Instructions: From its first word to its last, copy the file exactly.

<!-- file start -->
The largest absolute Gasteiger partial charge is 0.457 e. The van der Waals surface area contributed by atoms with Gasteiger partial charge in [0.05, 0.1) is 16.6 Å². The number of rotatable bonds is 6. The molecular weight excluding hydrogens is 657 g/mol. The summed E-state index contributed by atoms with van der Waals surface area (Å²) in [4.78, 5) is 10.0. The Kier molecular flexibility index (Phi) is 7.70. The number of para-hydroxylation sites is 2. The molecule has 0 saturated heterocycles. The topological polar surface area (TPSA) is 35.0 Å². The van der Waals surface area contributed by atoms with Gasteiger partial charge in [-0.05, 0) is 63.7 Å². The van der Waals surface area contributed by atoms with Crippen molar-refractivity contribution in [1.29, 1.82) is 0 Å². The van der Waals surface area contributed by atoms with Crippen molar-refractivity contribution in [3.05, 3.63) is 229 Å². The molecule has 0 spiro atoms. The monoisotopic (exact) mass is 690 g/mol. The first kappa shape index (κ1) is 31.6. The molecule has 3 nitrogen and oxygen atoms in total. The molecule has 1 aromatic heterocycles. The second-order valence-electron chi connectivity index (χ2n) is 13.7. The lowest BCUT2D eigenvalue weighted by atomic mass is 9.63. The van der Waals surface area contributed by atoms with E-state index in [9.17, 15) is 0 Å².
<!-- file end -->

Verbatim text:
The largest absolute Gasteiger partial charge is 0.457 e. The van der Waals surface area contributed by atoms with Gasteiger partial charge in [0.05, 0.1) is 16.6 Å². The number of rotatable bonds is 6. The molecular weight excluding hydrogens is 657 g/mol. The summed E-state index contributed by atoms with van der Waals surface area (Å²) in [4.78, 5) is 10.0. The Kier molecular flexibility index (Phi) is 7.70. The number of para-hydroxylation sites is 2. The molecule has 0 saturated heterocycles. The topological polar surface area (TPSA) is 35.0 Å². The van der Waals surface area contributed by atoms with Gasteiger partial charge in [-0.05, 0) is 63.7 Å². The van der Waals surface area contributed by atoms with Crippen molar-refractivity contribution in [1.29, 1.82) is 0 Å². The van der Waals surface area contributed by atoms with Crippen molar-refractivity contribution in [3.05, 3.63) is 229 Å². The molecule has 0 spiro atoms. The monoisotopic (exact) mass is 690 g/mol. The first kappa shape index (κ1) is 31.6. The molecule has 3 nitrogen and oxygen atoms in total. The molecule has 1 aromatic heterocycles. The second-order valence-electron chi connectivity index (χ2n) is 13.7. The lowest BCUT2D eigenvalue weighted by atomic mass is 9.63. The van der Waals surface area contributed by atoms with E-state index in [9.17, 15) is 0 Å².